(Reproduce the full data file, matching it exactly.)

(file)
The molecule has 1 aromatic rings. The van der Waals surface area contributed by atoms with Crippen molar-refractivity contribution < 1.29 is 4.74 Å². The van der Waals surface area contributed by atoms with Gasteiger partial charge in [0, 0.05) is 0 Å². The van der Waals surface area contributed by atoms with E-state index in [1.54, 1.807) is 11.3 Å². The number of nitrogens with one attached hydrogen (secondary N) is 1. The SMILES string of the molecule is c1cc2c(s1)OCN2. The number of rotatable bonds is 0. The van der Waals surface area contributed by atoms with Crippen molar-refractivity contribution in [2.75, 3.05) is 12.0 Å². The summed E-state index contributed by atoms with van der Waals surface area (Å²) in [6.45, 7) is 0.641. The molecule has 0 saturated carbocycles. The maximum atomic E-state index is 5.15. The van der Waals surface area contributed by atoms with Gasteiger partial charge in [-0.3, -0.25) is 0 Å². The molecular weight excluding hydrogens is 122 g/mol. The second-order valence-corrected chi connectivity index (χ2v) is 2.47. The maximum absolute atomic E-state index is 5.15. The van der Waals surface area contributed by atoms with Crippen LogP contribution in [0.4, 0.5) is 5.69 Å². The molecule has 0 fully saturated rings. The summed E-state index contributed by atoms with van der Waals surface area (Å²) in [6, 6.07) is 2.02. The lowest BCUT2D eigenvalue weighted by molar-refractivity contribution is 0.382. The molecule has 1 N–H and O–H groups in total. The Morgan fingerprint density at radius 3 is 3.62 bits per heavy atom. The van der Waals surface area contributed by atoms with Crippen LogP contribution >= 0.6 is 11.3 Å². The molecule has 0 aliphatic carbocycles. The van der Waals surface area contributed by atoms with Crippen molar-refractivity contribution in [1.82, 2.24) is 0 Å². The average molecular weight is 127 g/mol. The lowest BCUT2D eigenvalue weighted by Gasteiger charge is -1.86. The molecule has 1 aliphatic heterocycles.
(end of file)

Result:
The molecule has 1 aromatic rings. The van der Waals surface area contributed by atoms with Crippen molar-refractivity contribution < 1.29 is 4.74 Å². The van der Waals surface area contributed by atoms with Gasteiger partial charge in [0, 0.05) is 0 Å². The van der Waals surface area contributed by atoms with E-state index in [1.54, 1.807) is 11.3 Å². The number of nitrogens with one attached hydrogen (secondary N) is 1. The SMILES string of the molecule is c1cc2c(s1)OCN2. The number of rotatable bonds is 0. The van der Waals surface area contributed by atoms with Crippen molar-refractivity contribution in [2.75, 3.05) is 12.0 Å². The summed E-state index contributed by atoms with van der Waals surface area (Å²) in [6.45, 7) is 0.641. The molecule has 0 saturated carbocycles. The maximum atomic E-state index is 5.15. The van der Waals surface area contributed by atoms with Gasteiger partial charge in [-0.3, -0.25) is 0 Å². The molecular weight excluding hydrogens is 122 g/mol. The second-order valence-corrected chi connectivity index (χ2v) is 2.47. The maximum absolute atomic E-state index is 5.15. The van der Waals surface area contributed by atoms with Crippen LogP contribution in [0.4, 0.5) is 5.69 Å². The molecule has 0 fully saturated rings. The summed E-state index contributed by atoms with van der Waals surface area (Å²) in [6, 6.07) is 2.02. The lowest BCUT2D eigenvalue weighted by molar-refractivity contribution is 0.382. The molecule has 1 N–H and O–H groups in total. The Morgan fingerprint density at radius 3 is 3.62 bits per heavy atom. The van der Waals surface area contributed by atoms with Crippen LogP contribution >= 0.6 is 11.3 Å². The molecule has 0 aliphatic carbocycles. The van der Waals surface area contributed by atoms with Crippen molar-refractivity contribution in [1.82, 2.24) is 0 Å². The average molecular weight is 127 g/mol. The lowest BCUT2D eigenvalue weighted by Gasteiger charge is -1.86. The molecule has 1 aliphatic heterocycles.